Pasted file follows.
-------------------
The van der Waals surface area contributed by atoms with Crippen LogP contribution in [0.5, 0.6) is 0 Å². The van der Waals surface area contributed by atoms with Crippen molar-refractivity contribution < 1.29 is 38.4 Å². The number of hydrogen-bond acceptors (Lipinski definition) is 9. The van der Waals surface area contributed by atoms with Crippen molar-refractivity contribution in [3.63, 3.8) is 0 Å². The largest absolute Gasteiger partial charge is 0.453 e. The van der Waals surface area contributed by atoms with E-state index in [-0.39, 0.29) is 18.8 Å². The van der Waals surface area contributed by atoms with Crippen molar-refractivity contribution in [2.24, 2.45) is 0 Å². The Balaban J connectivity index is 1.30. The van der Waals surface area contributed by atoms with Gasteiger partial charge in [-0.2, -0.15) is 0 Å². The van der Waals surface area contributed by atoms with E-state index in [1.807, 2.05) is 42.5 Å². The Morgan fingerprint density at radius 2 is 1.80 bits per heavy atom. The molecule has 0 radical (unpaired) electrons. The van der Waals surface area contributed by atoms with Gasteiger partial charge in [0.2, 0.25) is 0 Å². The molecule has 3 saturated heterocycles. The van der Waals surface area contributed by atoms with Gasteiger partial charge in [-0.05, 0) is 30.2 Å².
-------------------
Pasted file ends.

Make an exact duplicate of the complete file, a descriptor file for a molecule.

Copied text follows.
The van der Waals surface area contributed by atoms with Crippen LogP contribution in [0.5, 0.6) is 0 Å². The van der Waals surface area contributed by atoms with Crippen molar-refractivity contribution < 1.29 is 38.4 Å². The number of hydrogen-bond acceptors (Lipinski definition) is 9. The van der Waals surface area contributed by atoms with Crippen molar-refractivity contribution in [3.63, 3.8) is 0 Å². The largest absolute Gasteiger partial charge is 0.453 e. The van der Waals surface area contributed by atoms with E-state index in [-0.39, 0.29) is 18.8 Å². The van der Waals surface area contributed by atoms with Crippen molar-refractivity contribution in [2.24, 2.45) is 0 Å². The Balaban J connectivity index is 1.30. The van der Waals surface area contributed by atoms with Gasteiger partial charge in [-0.2, -0.15) is 0 Å². The van der Waals surface area contributed by atoms with E-state index in [1.807, 2.05) is 42.5 Å². The Morgan fingerprint density at radius 2 is 1.80 bits per heavy atom. The molecule has 0 radical (unpaired) electrons. The van der Waals surface area contributed by atoms with Gasteiger partial charge in [0.2, 0.25) is 0 Å². The molecule has 3 saturated heterocycles. The van der Waals surface area contributed by atoms with Gasteiger partial charge in [-0.05, 0) is 30.2 Å².